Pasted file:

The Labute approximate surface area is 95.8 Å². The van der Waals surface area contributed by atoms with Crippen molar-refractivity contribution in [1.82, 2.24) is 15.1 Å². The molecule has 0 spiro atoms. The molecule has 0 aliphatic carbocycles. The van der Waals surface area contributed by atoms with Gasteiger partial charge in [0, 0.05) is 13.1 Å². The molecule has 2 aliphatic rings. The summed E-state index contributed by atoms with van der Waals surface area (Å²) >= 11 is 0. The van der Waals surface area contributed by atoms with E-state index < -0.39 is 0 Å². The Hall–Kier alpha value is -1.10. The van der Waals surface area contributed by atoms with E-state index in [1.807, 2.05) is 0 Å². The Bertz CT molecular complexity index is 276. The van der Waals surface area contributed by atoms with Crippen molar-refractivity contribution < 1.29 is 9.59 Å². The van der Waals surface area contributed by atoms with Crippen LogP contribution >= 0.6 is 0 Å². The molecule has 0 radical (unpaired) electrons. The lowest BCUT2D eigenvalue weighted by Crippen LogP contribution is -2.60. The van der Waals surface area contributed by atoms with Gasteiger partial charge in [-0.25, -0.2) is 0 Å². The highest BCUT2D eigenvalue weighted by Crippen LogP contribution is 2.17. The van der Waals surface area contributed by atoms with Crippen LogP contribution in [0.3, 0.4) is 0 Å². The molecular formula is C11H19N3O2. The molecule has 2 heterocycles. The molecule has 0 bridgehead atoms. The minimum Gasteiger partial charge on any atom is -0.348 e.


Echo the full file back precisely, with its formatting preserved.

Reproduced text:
The Labute approximate surface area is 95.8 Å². The van der Waals surface area contributed by atoms with Crippen molar-refractivity contribution in [1.82, 2.24) is 15.1 Å². The molecule has 0 spiro atoms. The molecule has 0 aliphatic carbocycles. The van der Waals surface area contributed by atoms with Gasteiger partial charge in [0, 0.05) is 13.1 Å². The molecule has 2 aliphatic rings. The summed E-state index contributed by atoms with van der Waals surface area (Å²) >= 11 is 0. The van der Waals surface area contributed by atoms with E-state index < -0.39 is 0 Å². The Hall–Kier alpha value is -1.10. The van der Waals surface area contributed by atoms with E-state index in [1.807, 2.05) is 0 Å². The Bertz CT molecular complexity index is 276. The van der Waals surface area contributed by atoms with Crippen molar-refractivity contribution < 1.29 is 9.59 Å². The van der Waals surface area contributed by atoms with Crippen LogP contribution >= 0.6 is 0 Å². The molecule has 0 radical (unpaired) electrons. The lowest BCUT2D eigenvalue weighted by Crippen LogP contribution is -2.60. The van der Waals surface area contributed by atoms with Gasteiger partial charge in [-0.25, -0.2) is 0 Å². The highest BCUT2D eigenvalue weighted by Crippen LogP contribution is 2.17. The van der Waals surface area contributed by atoms with Crippen LogP contribution in [0.3, 0.4) is 0 Å². The molecular formula is C11H19N3O2. The molecule has 2 heterocycles. The molecule has 0 bridgehead atoms. The minimum Gasteiger partial charge on any atom is -0.348 e.